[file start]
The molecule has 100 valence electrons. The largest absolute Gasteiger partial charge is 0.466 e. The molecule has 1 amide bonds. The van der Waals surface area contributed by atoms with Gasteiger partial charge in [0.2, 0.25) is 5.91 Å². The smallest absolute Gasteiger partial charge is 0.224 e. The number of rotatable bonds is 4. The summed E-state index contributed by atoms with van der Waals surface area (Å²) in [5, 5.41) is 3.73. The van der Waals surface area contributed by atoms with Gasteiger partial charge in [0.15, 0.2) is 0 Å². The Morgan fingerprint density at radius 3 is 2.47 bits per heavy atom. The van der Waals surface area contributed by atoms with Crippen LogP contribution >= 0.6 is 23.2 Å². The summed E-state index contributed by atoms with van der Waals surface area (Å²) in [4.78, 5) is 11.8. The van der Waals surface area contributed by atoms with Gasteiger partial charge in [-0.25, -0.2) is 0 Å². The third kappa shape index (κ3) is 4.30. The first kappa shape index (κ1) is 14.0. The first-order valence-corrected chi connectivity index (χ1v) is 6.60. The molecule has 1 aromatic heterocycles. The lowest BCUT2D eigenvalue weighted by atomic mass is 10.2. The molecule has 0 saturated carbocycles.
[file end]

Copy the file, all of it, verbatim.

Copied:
The molecule has 100 valence electrons. The largest absolute Gasteiger partial charge is 0.466 e. The molecule has 1 amide bonds. The van der Waals surface area contributed by atoms with Gasteiger partial charge in [0.2, 0.25) is 5.91 Å². The smallest absolute Gasteiger partial charge is 0.224 e. The number of rotatable bonds is 4. The summed E-state index contributed by atoms with van der Waals surface area (Å²) in [5, 5.41) is 3.73. The van der Waals surface area contributed by atoms with Gasteiger partial charge in [0.15, 0.2) is 0 Å². The Morgan fingerprint density at radius 3 is 2.47 bits per heavy atom. The van der Waals surface area contributed by atoms with Crippen LogP contribution >= 0.6 is 23.2 Å². The summed E-state index contributed by atoms with van der Waals surface area (Å²) in [4.78, 5) is 11.8. The van der Waals surface area contributed by atoms with Gasteiger partial charge in [-0.25, -0.2) is 0 Å². The third kappa shape index (κ3) is 4.30. The first kappa shape index (κ1) is 14.0. The first-order valence-corrected chi connectivity index (χ1v) is 6.60. The molecule has 1 aromatic heterocycles. The lowest BCUT2D eigenvalue weighted by atomic mass is 10.2. The molecule has 0 saturated carbocycles.